This one may not quite fit with the series of “evergreens”, but it’s a fascinating case, qualifying it as one of our favourites nonetheless!
Tamarack (Larix larcina)
Tamarack, also known as Eastern Larch or Hackmatack, puts on a spectacular autumn display, turning gold before dropping its needles for the winter, making it a remarkable deciduous coniferous tree. It has short clusters of soft needles emerging from nodes along the twig, which are diagnostic in the winter. It is often one of the first pioneering species of a new site, or to return after a major disturbance like fire. This species is Canada-wide, found in every province and territory. It is a favourite for hares and porcupines, who eat the twigs and inner bark, while the cones and seeds are also foraged by birds, squirrels, and other rodents. The Algonquin name means “wood for making snowshoes”. The bark has been used medicinally, such as for treating wounds, and the roots have been used as rope.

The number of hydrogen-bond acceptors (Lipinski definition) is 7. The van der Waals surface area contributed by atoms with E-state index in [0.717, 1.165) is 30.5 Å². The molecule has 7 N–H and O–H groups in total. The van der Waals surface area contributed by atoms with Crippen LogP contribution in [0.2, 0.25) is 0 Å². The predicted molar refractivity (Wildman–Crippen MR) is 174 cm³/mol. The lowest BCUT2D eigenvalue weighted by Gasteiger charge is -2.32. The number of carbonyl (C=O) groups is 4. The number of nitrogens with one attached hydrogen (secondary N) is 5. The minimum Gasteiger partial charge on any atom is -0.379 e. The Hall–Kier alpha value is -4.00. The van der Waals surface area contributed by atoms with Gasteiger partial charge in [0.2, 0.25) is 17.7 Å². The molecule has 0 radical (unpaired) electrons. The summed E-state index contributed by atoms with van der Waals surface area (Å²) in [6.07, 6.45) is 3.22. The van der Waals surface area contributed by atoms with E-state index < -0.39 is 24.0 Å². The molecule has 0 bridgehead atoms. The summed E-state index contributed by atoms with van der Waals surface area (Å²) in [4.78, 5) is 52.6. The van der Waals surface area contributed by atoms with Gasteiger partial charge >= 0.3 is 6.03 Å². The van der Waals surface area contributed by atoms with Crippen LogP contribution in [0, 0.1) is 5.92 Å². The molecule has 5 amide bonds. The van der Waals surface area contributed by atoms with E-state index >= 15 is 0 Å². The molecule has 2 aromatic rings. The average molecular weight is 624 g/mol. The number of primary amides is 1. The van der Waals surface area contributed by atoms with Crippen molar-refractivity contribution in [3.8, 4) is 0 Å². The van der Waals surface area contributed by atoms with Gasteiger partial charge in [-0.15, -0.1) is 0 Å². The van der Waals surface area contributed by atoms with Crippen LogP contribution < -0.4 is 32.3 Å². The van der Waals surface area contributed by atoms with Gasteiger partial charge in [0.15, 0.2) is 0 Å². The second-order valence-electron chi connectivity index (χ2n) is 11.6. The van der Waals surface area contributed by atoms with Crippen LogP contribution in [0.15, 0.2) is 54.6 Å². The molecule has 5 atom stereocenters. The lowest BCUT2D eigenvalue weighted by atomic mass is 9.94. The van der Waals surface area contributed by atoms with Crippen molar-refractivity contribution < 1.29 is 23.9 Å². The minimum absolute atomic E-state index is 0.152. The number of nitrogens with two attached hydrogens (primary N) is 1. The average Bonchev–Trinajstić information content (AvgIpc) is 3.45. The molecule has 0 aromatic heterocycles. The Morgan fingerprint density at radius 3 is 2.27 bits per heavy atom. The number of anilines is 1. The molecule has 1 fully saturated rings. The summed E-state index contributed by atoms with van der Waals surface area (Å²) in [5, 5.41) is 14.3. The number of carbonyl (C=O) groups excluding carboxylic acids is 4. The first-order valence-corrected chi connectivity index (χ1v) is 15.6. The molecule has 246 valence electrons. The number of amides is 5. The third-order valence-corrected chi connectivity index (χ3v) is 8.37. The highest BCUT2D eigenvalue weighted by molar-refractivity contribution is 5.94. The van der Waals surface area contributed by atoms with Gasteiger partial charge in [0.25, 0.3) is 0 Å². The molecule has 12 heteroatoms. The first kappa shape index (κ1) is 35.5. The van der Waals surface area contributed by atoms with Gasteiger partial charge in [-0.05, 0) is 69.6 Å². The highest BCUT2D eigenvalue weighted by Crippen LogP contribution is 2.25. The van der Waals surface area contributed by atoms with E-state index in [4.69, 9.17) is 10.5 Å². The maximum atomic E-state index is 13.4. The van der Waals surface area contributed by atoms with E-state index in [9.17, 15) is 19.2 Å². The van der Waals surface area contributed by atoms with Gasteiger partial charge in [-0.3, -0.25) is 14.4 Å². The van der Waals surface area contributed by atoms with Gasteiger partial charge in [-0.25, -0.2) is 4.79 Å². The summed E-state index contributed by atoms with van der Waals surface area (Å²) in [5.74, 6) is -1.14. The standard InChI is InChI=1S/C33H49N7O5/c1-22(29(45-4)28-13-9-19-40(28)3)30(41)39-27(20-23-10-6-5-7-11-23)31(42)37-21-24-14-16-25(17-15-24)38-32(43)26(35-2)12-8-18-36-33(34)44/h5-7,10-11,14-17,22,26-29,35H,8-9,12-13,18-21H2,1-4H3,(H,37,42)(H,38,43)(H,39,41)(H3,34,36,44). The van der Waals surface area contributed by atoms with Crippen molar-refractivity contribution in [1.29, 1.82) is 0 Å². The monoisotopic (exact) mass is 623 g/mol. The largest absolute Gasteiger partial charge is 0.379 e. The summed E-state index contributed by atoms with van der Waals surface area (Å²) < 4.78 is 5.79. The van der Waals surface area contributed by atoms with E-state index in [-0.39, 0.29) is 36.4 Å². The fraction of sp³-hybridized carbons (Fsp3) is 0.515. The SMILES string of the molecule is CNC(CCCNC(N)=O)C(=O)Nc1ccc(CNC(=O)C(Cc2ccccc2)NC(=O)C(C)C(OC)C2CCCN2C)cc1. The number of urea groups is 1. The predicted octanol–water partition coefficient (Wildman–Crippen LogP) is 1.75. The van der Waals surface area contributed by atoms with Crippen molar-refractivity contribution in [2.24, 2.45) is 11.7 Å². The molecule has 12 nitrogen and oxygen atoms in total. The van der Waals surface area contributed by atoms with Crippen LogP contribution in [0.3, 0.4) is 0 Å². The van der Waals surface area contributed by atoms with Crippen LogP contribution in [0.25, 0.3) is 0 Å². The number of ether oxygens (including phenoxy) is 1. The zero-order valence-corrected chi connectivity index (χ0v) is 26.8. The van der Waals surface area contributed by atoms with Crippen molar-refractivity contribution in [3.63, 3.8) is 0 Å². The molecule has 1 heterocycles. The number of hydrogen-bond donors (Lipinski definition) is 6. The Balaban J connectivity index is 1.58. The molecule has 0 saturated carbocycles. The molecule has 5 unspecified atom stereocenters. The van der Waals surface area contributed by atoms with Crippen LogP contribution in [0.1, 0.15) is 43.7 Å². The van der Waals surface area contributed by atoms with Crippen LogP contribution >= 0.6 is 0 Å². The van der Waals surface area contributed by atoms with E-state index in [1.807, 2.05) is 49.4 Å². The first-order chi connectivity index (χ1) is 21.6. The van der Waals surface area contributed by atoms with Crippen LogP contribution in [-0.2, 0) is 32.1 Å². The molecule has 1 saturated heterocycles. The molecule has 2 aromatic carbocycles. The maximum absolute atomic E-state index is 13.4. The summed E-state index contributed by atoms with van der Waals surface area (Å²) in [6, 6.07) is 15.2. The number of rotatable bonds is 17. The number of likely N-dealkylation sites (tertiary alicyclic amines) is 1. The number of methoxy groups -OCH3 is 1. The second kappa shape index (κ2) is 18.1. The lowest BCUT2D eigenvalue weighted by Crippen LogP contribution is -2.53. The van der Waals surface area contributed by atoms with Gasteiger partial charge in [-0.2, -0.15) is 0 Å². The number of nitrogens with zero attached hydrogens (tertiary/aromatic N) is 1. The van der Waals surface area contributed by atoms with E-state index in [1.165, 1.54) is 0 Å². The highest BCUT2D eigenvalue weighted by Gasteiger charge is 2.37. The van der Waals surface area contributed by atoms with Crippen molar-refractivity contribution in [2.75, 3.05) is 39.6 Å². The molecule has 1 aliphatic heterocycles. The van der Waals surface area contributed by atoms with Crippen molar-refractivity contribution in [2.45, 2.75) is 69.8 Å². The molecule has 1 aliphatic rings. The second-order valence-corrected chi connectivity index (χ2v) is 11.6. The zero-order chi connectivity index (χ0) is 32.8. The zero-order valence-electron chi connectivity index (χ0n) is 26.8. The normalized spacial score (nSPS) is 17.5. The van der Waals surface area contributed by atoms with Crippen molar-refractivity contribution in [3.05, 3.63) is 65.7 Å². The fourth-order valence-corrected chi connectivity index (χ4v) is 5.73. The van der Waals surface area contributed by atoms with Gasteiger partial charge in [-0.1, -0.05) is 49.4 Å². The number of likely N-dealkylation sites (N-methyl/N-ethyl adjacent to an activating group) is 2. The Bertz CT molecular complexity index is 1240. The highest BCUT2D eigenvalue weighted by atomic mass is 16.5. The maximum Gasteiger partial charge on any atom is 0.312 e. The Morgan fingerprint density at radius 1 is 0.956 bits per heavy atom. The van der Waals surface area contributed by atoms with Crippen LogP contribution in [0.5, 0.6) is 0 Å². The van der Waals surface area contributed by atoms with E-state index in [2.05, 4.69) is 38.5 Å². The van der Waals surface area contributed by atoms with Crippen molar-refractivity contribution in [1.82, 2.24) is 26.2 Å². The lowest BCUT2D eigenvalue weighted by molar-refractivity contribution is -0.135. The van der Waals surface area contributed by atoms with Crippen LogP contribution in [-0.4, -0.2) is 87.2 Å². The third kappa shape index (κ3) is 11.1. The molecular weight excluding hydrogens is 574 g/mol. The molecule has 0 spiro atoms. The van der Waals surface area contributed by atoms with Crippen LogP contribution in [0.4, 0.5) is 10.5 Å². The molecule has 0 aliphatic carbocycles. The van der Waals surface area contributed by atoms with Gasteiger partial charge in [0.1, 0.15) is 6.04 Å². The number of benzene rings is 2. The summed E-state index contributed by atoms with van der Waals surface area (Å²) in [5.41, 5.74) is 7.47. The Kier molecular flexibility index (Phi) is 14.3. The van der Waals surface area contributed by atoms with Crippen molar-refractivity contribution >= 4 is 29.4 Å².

Trees Please found only one Tamarack in 2017, in a backyard in Crown Point! Join us this summer to see if we’ll find any in Sherman or the North End.